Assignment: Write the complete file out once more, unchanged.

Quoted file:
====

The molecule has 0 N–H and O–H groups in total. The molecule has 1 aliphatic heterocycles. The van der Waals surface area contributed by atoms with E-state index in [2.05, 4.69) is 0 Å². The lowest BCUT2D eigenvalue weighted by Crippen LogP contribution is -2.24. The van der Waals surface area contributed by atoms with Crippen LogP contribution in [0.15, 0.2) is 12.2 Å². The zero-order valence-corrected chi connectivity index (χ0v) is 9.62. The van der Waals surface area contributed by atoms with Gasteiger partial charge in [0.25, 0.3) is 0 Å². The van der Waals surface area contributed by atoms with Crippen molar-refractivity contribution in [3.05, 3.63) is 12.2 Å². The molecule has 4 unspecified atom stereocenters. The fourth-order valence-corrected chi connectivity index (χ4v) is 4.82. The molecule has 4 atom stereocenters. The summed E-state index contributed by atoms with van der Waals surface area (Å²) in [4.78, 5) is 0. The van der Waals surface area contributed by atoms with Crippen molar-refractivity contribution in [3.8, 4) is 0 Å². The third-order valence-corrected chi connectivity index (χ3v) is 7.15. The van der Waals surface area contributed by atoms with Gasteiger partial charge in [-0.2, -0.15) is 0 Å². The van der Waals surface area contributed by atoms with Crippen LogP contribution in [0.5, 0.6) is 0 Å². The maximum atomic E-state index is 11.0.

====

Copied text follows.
The molecule has 0 N–H and O–H groups in total. The molecule has 1 aliphatic heterocycles. The van der Waals surface area contributed by atoms with E-state index in [2.05, 4.69) is 0 Å². The lowest BCUT2D eigenvalue weighted by Crippen LogP contribution is -2.24. The van der Waals surface area contributed by atoms with Crippen LogP contribution in [0.15, 0.2) is 12.2 Å². The zero-order valence-corrected chi connectivity index (χ0v) is 9.62. The van der Waals surface area contributed by atoms with Gasteiger partial charge in [0.25, 0.3) is 0 Å². The van der Waals surface area contributed by atoms with Crippen molar-refractivity contribution in [3.05, 3.63) is 12.2 Å². The molecule has 4 unspecified atom stereocenters. The fourth-order valence-corrected chi connectivity index (χ4v) is 4.82. The molecule has 4 atom stereocenters. The summed E-state index contributed by atoms with van der Waals surface area (Å²) in [4.78, 5) is 0. The van der Waals surface area contributed by atoms with Crippen molar-refractivity contribution in [3.8, 4) is 0 Å². The third-order valence-corrected chi connectivity index (χ3v) is 7.15. The van der Waals surface area contributed by atoms with Gasteiger partial charge in [-0.2, -0.15) is 0 Å². The van der Waals surface area contributed by atoms with Crippen LogP contribution in [0.5, 0.6) is 0 Å². The maximum atomic E-state index is 11.0.